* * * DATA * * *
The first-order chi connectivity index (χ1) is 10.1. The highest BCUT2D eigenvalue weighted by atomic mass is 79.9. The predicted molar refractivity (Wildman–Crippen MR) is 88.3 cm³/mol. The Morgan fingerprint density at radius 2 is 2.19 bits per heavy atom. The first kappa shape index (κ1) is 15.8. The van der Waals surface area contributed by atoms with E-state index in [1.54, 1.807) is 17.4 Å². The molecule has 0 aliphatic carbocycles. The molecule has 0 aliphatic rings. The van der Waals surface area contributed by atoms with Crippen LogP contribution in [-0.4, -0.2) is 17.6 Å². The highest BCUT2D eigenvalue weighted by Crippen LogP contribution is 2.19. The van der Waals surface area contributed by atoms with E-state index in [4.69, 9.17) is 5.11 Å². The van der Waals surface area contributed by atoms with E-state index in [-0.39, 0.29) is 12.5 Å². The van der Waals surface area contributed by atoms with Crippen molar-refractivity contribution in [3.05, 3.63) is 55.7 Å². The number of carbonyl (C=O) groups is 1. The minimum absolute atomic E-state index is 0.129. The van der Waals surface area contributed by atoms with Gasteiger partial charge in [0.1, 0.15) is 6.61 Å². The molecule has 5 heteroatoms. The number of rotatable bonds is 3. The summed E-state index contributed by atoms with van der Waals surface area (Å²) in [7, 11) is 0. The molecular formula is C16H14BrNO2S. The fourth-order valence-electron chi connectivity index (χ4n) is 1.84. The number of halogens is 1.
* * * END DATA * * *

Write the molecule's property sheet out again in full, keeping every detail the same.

The first-order chi connectivity index (χ1) is 10.1. The highest BCUT2D eigenvalue weighted by atomic mass is 79.9. The predicted molar refractivity (Wildman–Crippen MR) is 88.3 cm³/mol. The Morgan fingerprint density at radius 2 is 2.19 bits per heavy atom. The first kappa shape index (κ1) is 15.8. The van der Waals surface area contributed by atoms with E-state index in [1.54, 1.807) is 17.4 Å². The molecule has 0 aliphatic carbocycles. The molecule has 0 aliphatic rings. The van der Waals surface area contributed by atoms with Crippen LogP contribution in [-0.4, -0.2) is 17.6 Å². The highest BCUT2D eigenvalue weighted by Crippen LogP contribution is 2.19. The van der Waals surface area contributed by atoms with E-state index in [4.69, 9.17) is 5.11 Å². The van der Waals surface area contributed by atoms with E-state index in [-0.39, 0.29) is 12.5 Å². The van der Waals surface area contributed by atoms with Crippen molar-refractivity contribution in [3.05, 3.63) is 55.7 Å². The number of carbonyl (C=O) groups is 1. The minimum absolute atomic E-state index is 0.129. The van der Waals surface area contributed by atoms with Gasteiger partial charge in [0.1, 0.15) is 6.61 Å². The molecule has 5 heteroatoms. The number of rotatable bonds is 3. The summed E-state index contributed by atoms with van der Waals surface area (Å²) in [7, 11) is 0. The molecular formula is C16H14BrNO2S. The fourth-order valence-electron chi connectivity index (χ4n) is 1.84. The number of halogens is 1.